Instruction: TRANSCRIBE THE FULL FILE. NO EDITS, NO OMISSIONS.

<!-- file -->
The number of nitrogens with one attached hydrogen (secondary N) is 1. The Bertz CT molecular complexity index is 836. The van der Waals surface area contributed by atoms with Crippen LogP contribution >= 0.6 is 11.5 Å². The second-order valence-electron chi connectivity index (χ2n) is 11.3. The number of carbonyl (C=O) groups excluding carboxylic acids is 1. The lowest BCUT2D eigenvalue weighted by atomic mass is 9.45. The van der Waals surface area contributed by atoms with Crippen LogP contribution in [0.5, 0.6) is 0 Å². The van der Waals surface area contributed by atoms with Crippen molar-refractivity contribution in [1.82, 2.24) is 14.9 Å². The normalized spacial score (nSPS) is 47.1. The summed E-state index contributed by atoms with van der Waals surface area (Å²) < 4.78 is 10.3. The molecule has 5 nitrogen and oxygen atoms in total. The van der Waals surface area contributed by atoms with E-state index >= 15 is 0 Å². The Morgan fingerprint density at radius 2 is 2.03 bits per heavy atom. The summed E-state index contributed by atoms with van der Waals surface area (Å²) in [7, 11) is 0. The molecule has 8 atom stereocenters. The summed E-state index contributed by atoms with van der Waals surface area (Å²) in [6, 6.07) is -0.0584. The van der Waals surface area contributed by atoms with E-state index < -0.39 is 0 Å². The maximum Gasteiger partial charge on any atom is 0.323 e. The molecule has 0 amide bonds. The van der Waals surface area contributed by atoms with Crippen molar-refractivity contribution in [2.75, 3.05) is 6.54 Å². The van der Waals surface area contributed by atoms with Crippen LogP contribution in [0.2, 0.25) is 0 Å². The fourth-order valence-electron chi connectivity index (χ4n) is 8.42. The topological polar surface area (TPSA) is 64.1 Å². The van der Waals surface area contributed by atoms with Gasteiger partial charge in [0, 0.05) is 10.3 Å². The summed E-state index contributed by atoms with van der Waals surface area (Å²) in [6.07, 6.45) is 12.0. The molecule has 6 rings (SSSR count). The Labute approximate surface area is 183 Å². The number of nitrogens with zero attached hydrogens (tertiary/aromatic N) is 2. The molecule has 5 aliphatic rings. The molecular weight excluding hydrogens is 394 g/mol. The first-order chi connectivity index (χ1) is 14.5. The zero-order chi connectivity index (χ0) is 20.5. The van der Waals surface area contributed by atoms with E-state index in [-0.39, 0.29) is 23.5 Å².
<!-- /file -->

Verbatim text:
The number of nitrogens with one attached hydrogen (secondary N) is 1. The Bertz CT molecular complexity index is 836. The van der Waals surface area contributed by atoms with Crippen LogP contribution >= 0.6 is 11.5 Å². The second-order valence-electron chi connectivity index (χ2n) is 11.3. The number of carbonyl (C=O) groups excluding carboxylic acids is 1. The lowest BCUT2D eigenvalue weighted by atomic mass is 9.45. The van der Waals surface area contributed by atoms with Crippen LogP contribution in [0.5, 0.6) is 0 Å². The van der Waals surface area contributed by atoms with Crippen molar-refractivity contribution in [1.82, 2.24) is 14.9 Å². The normalized spacial score (nSPS) is 47.1. The summed E-state index contributed by atoms with van der Waals surface area (Å²) < 4.78 is 10.3. The molecule has 5 nitrogen and oxygen atoms in total. The van der Waals surface area contributed by atoms with E-state index >= 15 is 0 Å². The Morgan fingerprint density at radius 2 is 2.03 bits per heavy atom. The summed E-state index contributed by atoms with van der Waals surface area (Å²) in [7, 11) is 0. The molecule has 8 atom stereocenters. The summed E-state index contributed by atoms with van der Waals surface area (Å²) in [6, 6.07) is -0.0584. The van der Waals surface area contributed by atoms with E-state index < -0.39 is 0 Å². The maximum Gasteiger partial charge on any atom is 0.323 e. The molecule has 0 amide bonds. The van der Waals surface area contributed by atoms with Crippen molar-refractivity contribution in [2.75, 3.05) is 6.54 Å². The van der Waals surface area contributed by atoms with Crippen LogP contribution in [0.2, 0.25) is 0 Å². The fourth-order valence-electron chi connectivity index (χ4n) is 8.42. The topological polar surface area (TPSA) is 64.1 Å². The van der Waals surface area contributed by atoms with Gasteiger partial charge in [0, 0.05) is 10.3 Å². The summed E-state index contributed by atoms with van der Waals surface area (Å²) in [6.07, 6.45) is 12.0. The molecule has 6 rings (SSSR count). The Labute approximate surface area is 183 Å². The number of nitrogens with zero attached hydrogens (tertiary/aromatic N) is 2. The molecule has 5 aliphatic rings. The molecular weight excluding hydrogens is 394 g/mol. The first-order chi connectivity index (χ1) is 14.5. The zero-order chi connectivity index (χ0) is 20.5. The van der Waals surface area contributed by atoms with E-state index in [-0.39, 0.29) is 23.5 Å².